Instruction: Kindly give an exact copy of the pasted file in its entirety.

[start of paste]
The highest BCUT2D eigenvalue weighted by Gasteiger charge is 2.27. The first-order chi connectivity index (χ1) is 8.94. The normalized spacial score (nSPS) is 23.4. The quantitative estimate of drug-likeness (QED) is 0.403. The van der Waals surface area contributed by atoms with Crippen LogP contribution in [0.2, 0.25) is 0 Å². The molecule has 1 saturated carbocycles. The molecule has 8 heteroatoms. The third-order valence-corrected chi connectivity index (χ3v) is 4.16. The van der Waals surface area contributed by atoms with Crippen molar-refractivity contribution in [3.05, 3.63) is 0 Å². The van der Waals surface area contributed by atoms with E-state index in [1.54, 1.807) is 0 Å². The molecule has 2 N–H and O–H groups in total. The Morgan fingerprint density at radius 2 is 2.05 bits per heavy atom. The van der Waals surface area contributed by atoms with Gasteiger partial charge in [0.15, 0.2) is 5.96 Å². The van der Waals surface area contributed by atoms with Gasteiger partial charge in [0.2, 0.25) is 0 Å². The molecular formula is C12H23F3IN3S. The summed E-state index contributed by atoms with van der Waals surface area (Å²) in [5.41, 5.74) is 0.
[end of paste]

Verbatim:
The highest BCUT2D eigenvalue weighted by Gasteiger charge is 2.27. The first-order chi connectivity index (χ1) is 8.94. The normalized spacial score (nSPS) is 23.4. The quantitative estimate of drug-likeness (QED) is 0.403. The van der Waals surface area contributed by atoms with Crippen LogP contribution in [0.2, 0.25) is 0 Å². The molecule has 1 saturated carbocycles. The molecule has 8 heteroatoms. The third-order valence-corrected chi connectivity index (χ3v) is 4.16. The van der Waals surface area contributed by atoms with Crippen molar-refractivity contribution in [3.05, 3.63) is 0 Å². The van der Waals surface area contributed by atoms with E-state index in [1.54, 1.807) is 0 Å². The molecule has 2 N–H and O–H groups in total. The Morgan fingerprint density at radius 2 is 2.05 bits per heavy atom. The van der Waals surface area contributed by atoms with Gasteiger partial charge in [0.15, 0.2) is 5.96 Å². The van der Waals surface area contributed by atoms with Gasteiger partial charge in [0.2, 0.25) is 0 Å². The molecular formula is C12H23F3IN3S. The summed E-state index contributed by atoms with van der Waals surface area (Å²) in [5.41, 5.74) is 0.